En-route to Moscow, up a slithering snow-covered driveway, the enthralling Mikhail Krasinets revealed a glimpse into Soviet automotive history through his incredible 300-strong collection of cars, with the modern Discovery off-roaders driving alongside an ancient Soviet equivalent.
In Moscow itself, an exclusive visit to the Kremlin was followed by a unique tour of the city’s sights with a former dancer from the Bolshoi Ballet, before the route into the awaiting ‘Stans’ was completed with a visit to the mighty statue of Mother Russia in Volgograd – soon to be the subject of a major motion picture under its former name of Stalingrad.
From there on in, the Journey took a twist and went into the wild as the highways turned to potholed roads; urban streets were replaced by remote desert outposts; slick border crossings lengthened into the night; and temperatures, which had been chilled for most of the journey, plummeted to new lows.
Meeting a rare mix of camels and heavy-duty lorries, the vehicles covered long distances, stopping at truck stops where the fresh fish gutted and sold out back often seemed easier to obtain than the precious fuel needed to keep the journey going.
Eventually, the team made it to the Aral Sea, where long abandoned rusting boats sit on a gargantuan seabed created by the chronic over-demand on its feeder tributaries 50 years ago. Again, in a story of recovery, local inhabitants now fish a tiny re-filled lake, their catch used to re-populate another new region in an effort to re-establish the ruined eco system.
In stark contrast, the cultural jewel of the Savitsky Museum in Nukus, deep in the Uzbekistan desert, offered the chance to explore a collection of over 90,000 avant-garde Soviet artworks, saved from destruction through years of hiding from the KGB.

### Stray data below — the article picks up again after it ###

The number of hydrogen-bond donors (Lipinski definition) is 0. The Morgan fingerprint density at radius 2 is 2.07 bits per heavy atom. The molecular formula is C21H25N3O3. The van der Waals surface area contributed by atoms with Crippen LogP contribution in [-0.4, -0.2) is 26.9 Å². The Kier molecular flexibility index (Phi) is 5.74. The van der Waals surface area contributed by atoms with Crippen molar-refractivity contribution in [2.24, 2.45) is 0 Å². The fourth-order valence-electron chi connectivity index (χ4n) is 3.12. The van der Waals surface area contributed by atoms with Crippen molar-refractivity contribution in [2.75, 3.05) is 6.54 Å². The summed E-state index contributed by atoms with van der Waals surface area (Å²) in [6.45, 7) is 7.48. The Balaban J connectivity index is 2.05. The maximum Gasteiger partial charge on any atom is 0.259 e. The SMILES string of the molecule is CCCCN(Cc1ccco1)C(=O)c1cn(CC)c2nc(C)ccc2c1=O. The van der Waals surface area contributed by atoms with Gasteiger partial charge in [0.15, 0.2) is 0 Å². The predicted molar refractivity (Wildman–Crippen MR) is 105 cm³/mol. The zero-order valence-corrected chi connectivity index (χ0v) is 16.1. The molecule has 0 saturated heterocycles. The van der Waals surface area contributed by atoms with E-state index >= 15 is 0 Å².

From here, Islamic architecture spread far and wide as the Silk Road and Spice Route rolled out towards China, with Bukhara ‘spice master’ Mirfayz – whose family have traded in the same town for generations – handing out health teas and Uzbekistan’’s most famous pop star, ‘Karen’, providing a unique glimpse of Tashkent on the route through.
As the temperature rose and the flat arid plains turned to rolling grass and snow-capped mountains, the roads became rutted and it was a challenging drive to Lake Issyk Kul, where an old Soviet Spa in Cholpon-Ata, once a closed shop but now the region’s equivalent of Ibiza, offered a clinical conditioning experience far from the typical Western health hubs.
And so, heading south, after more than 6,000 miles, came the obstacle at the final border.
The 3,752m Torugart Pass came so close to repeating the route-blocking issues that forced the original Land Rover overland expedition in 1956 to re-direct to Singapore that it was a welcome relief to reach Turpan, the first main stop in China, and take a tour of an ancient Chinese winery that is forging ahead in a new and increasingly eager market.
But it says something about the incredible size of China – a thriving nation and a growing market for the likes of Land Rover – that almost 2,000 story-filled miles still remained.
The dunes of the Taklamakan Desert presented a playground of adventure with China’s most adventurous off-road driving club before the Great Wall offered a clear path to follow all the way to Beijing, via China’s biggest sand ski resort and a bizarre raft race on vessels floated by whole sheep skins on the Yellow River.
And when the wheels of the one millionth Land Rover Discovery rolled along the infamous tarmac of Tiananmen Square, it was mission complete. Without a scratch, but caked in the dirt of adventure, this one-in-a-million journey was over.
About the Author: Sergio Braston is a fan of the 4×4